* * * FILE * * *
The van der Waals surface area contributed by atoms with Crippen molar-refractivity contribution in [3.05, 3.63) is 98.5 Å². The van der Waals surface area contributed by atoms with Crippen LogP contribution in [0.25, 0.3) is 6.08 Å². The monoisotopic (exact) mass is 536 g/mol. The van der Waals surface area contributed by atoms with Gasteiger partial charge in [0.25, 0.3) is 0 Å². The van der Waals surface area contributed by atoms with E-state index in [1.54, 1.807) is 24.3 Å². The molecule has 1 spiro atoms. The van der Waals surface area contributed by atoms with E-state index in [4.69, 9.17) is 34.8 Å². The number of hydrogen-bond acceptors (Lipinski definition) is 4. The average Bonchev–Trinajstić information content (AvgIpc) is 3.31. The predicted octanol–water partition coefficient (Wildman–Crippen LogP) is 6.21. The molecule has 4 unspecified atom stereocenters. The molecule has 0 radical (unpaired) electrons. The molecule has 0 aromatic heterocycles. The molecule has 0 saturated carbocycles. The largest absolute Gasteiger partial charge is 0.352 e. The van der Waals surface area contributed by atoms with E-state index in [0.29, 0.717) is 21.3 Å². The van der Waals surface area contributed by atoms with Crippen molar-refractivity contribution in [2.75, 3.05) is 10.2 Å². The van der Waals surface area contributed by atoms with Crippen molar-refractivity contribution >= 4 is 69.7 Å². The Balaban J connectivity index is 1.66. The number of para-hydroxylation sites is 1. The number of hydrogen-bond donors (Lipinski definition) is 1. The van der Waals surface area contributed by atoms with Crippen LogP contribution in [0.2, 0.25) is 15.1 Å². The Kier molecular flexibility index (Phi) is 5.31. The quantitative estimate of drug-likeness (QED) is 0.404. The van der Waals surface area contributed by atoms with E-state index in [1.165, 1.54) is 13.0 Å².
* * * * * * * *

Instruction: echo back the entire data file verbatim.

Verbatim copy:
The van der Waals surface area contributed by atoms with Crippen molar-refractivity contribution in [3.05, 3.63) is 98.5 Å². The van der Waals surface area contributed by atoms with Crippen LogP contribution in [0.25, 0.3) is 6.08 Å². The monoisotopic (exact) mass is 536 g/mol. The van der Waals surface area contributed by atoms with Gasteiger partial charge in [0.25, 0.3) is 0 Å². The van der Waals surface area contributed by atoms with E-state index in [1.54, 1.807) is 24.3 Å². The molecule has 1 spiro atoms. The van der Waals surface area contributed by atoms with E-state index in [4.69, 9.17) is 34.8 Å². The number of hydrogen-bond acceptors (Lipinski definition) is 4. The average Bonchev–Trinajstić information content (AvgIpc) is 3.31. The predicted octanol–water partition coefficient (Wildman–Crippen LogP) is 6.21. The molecule has 4 unspecified atom stereocenters. The molecule has 0 radical (unpaired) electrons. The molecule has 0 aromatic heterocycles. The molecule has 0 saturated carbocycles. The largest absolute Gasteiger partial charge is 0.352 e. The van der Waals surface area contributed by atoms with E-state index in [0.29, 0.717) is 21.3 Å². The van der Waals surface area contributed by atoms with Crippen molar-refractivity contribution in [2.75, 3.05) is 10.2 Å². The van der Waals surface area contributed by atoms with Crippen molar-refractivity contribution >= 4 is 69.7 Å². The Balaban J connectivity index is 1.66. The number of para-hydroxylation sites is 1. The number of hydrogen-bond donors (Lipinski definition) is 1. The van der Waals surface area contributed by atoms with Crippen LogP contribution in [0.2, 0.25) is 15.1 Å². The Kier molecular flexibility index (Phi) is 5.31. The quantitative estimate of drug-likeness (QED) is 0.404. The van der Waals surface area contributed by atoms with E-state index in [1.165, 1.54) is 13.0 Å².